JX Servos maximum current

Thread Starter

pradel

Joined Dec 21, 2020
8
Hi, I work on a project where I need 2 servomotors to be connected to a 12V battery. As the motors can not handle 12V, I need to find a regulator with a 7V output.
To be sure not to undersize this regulator I would need to know the maximum current required by the two motors.

Here are the informations I have about the motors I will have to use:
JX Servos (PDI-HV2060MG)
6V : 0.15s/60° and 48kg/cm
7.4V : 0.13s/60° and 62kg/cm


Each motor is attached to a charge (35cm*19cm and 400g). The motors and their charges will be embedded on a vehicule (from 0 to 200 km/h max) so they may be subjected to the wind force.

I read that this is possible to find the maximum current using this formula ' P = Couple * Rotation speed ' but:
- it doesn't take into account the force that will be opposed to it (the wind)
- I also read that the power up consumption might be higher that this, thus requiring a safety margin

Here are my questions:
1. How can I get the maximum current ? (I can't just measure it as I don't have access to the motors)
2. I did not choose the motors but aren't they a bit 'overkill' ? How can I calculate the couple I need ?
3. Will a motor with a lower max couple consum the same current as these 60kg motors while the max couple is not reached ?

Please, try to explain like I'm 5 years old, I am a beginner :) Thank you
 

Alec_t

Joined Sep 17, 2013
12,248
1) Ask the manufacturer of the servo.
2) By 'couple' I presume you mean torque. Torque = load x distance of load from centre of rotation (which you haven't specified).
3) It would depend on the motor construction. For any one motor, torque is approximately proportional to current.
 

Thread Starter

pradel

Joined Dec 21, 2020
8
1) Ask the manufacturer of the servo.
Ok

2) By 'couple' I presume you mean torque. Torque = load x distance of load from centre of rotation (which you haven't specified).
Yes I meant torque. The formula you gave does not take into account the forces opposed to the rotation. Here there will be the air which, with the speed, will force the charge not to move. To be more precise about this charge, it will be like a plane spoiler, the motor will rotate it and keep it against the wind. The higher is the angle, the higher the wind force will be. As the spoiler is really light (only 400g), the real problem with this calculation is the wind force.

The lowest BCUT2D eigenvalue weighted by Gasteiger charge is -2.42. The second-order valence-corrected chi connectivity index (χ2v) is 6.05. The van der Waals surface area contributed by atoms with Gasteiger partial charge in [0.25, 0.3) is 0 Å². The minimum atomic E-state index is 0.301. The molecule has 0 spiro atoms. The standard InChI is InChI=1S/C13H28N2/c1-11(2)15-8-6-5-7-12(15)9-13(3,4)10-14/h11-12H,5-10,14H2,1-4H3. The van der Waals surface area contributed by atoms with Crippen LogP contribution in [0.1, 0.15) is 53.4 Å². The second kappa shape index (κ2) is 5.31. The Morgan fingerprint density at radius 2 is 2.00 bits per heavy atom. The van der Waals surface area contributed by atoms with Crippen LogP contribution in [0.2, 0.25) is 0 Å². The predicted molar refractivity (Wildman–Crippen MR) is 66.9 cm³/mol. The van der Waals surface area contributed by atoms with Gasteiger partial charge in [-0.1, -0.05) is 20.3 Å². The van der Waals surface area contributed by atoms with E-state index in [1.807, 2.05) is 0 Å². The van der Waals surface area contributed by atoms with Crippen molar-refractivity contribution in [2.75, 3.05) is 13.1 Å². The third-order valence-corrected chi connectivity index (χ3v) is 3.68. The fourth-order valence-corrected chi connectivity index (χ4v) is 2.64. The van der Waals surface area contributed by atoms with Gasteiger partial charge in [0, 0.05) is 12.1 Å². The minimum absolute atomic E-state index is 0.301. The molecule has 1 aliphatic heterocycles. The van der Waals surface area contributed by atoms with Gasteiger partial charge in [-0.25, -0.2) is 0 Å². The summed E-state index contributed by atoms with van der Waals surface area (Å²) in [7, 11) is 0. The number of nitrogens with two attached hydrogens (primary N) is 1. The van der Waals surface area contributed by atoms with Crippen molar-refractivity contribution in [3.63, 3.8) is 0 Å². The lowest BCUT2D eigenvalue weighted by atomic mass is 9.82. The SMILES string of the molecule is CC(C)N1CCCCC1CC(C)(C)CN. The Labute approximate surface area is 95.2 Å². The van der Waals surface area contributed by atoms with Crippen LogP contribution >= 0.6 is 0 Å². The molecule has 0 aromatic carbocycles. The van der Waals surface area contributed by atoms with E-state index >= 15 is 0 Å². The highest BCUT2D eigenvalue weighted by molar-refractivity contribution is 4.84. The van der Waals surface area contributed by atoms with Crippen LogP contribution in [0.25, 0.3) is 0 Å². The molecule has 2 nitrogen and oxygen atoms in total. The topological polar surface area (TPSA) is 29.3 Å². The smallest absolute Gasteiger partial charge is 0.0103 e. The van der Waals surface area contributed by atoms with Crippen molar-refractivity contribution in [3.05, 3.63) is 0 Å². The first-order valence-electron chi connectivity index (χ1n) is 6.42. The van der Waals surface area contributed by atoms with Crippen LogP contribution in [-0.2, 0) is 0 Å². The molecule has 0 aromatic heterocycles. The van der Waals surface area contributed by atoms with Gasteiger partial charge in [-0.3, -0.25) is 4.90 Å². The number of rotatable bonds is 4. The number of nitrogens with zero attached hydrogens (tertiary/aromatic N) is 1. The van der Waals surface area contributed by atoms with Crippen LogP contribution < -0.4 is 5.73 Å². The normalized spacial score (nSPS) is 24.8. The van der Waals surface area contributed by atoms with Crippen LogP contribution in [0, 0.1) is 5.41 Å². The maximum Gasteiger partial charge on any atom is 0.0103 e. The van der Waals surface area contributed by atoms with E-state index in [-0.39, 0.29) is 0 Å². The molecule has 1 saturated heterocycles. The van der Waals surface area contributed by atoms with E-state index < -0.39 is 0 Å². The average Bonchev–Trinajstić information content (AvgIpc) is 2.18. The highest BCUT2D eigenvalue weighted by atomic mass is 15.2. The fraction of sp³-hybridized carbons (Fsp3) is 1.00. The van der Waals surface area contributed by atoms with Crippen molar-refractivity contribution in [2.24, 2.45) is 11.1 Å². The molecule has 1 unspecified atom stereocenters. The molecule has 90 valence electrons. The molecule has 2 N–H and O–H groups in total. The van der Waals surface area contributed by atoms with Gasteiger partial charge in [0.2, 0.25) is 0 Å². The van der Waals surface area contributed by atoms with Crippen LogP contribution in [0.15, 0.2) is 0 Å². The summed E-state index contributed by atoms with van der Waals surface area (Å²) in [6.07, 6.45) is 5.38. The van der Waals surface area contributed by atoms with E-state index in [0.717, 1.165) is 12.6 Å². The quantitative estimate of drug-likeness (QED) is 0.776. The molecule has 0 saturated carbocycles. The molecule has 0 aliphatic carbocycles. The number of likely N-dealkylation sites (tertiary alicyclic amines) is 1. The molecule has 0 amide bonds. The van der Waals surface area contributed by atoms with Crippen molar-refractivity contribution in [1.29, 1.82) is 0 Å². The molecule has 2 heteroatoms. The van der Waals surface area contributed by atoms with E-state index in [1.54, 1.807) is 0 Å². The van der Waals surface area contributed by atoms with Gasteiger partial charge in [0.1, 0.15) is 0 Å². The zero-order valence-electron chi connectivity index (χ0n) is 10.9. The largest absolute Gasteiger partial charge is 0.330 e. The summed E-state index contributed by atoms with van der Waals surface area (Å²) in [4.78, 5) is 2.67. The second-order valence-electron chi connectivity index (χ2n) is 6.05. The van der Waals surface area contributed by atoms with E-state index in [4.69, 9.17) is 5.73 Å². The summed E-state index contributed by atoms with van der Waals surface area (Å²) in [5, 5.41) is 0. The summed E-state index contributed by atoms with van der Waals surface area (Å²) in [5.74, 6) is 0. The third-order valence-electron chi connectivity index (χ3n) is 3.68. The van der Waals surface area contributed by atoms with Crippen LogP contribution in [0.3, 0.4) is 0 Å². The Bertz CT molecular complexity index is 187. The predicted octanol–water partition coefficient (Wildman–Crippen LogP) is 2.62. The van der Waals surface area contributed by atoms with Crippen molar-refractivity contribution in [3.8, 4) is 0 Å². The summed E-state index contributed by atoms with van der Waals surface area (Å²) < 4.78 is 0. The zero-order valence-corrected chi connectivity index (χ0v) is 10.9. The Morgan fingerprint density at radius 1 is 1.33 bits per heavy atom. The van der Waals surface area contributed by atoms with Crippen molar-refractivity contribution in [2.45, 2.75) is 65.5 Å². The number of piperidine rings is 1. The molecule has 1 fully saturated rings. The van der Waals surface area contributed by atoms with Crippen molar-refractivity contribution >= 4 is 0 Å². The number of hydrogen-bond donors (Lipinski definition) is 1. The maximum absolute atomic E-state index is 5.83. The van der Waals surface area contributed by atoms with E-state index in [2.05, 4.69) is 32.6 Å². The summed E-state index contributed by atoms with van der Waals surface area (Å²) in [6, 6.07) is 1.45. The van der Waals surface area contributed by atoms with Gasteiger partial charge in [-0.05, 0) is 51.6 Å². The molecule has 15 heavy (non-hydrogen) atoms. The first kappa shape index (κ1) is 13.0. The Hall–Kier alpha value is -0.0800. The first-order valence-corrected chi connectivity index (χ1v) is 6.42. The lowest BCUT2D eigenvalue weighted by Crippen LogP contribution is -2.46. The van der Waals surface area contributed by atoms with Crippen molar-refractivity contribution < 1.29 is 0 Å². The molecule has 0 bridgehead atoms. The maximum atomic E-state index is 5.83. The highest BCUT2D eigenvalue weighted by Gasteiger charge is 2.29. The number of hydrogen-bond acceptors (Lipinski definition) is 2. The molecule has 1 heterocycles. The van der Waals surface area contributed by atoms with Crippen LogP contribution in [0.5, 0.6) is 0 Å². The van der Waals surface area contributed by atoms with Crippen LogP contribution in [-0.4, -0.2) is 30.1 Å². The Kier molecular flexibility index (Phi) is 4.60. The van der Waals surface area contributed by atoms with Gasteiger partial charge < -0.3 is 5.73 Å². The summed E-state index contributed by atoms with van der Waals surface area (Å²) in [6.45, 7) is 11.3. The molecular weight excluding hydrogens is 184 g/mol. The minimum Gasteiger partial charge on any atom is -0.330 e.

3) It would depend on the motor construction. For any one motor, torque is approximately proportional to current.
Ok, I will ask the constructor too then.
 

LowQCab

Joined Nov 6, 2012
1,183
The most important part of this whole setup is going to be Current-Limiting.
Most RC / Hobby Servos can not be "Stalled" with movement commanded
for an indefinite period of Time.
You will smoke the Motors.

There are Extremely Heavy-Duty-Servos available for RC-Trucks,
but prices start at around ~$100.oo each.

Or, You can use a Heavy-Duty Voltage-Regulator with built-in Current-Limiting,
like this ..............

Extreme Current Linear Regulator .PNGThen You need to find out the maximum permissible
"Locked-Rotor" Current from the Servo manufacturer.
.
.
.
 

Thread Starter

pradel

Joined Dec 21, 2020
8
The most important part of this whole setup is going to be Current-Limiting.
Most RC / Hobby Servos can not be "Stalled" with movement commanded
for an indefinite period of Time.
You will smoke the Motors.

There are Extremely Heavy-Duty-Servos available for RC-Trucks,
but prices start at around ~$100.oo each.

Or, You can use a Heavy-Duty Voltage-Regulator with built-in Current-Limiting,
like this ..............

View attachment 245510Then You need to find out the maximum permissible
"Locked-Rotor" Current from the Servo manufacturer.
.
.
.
Yes I need to find this current but the Servo manufacturer seems unreachable, no website, no email. So, I guess I need to find out with the informations I have
 
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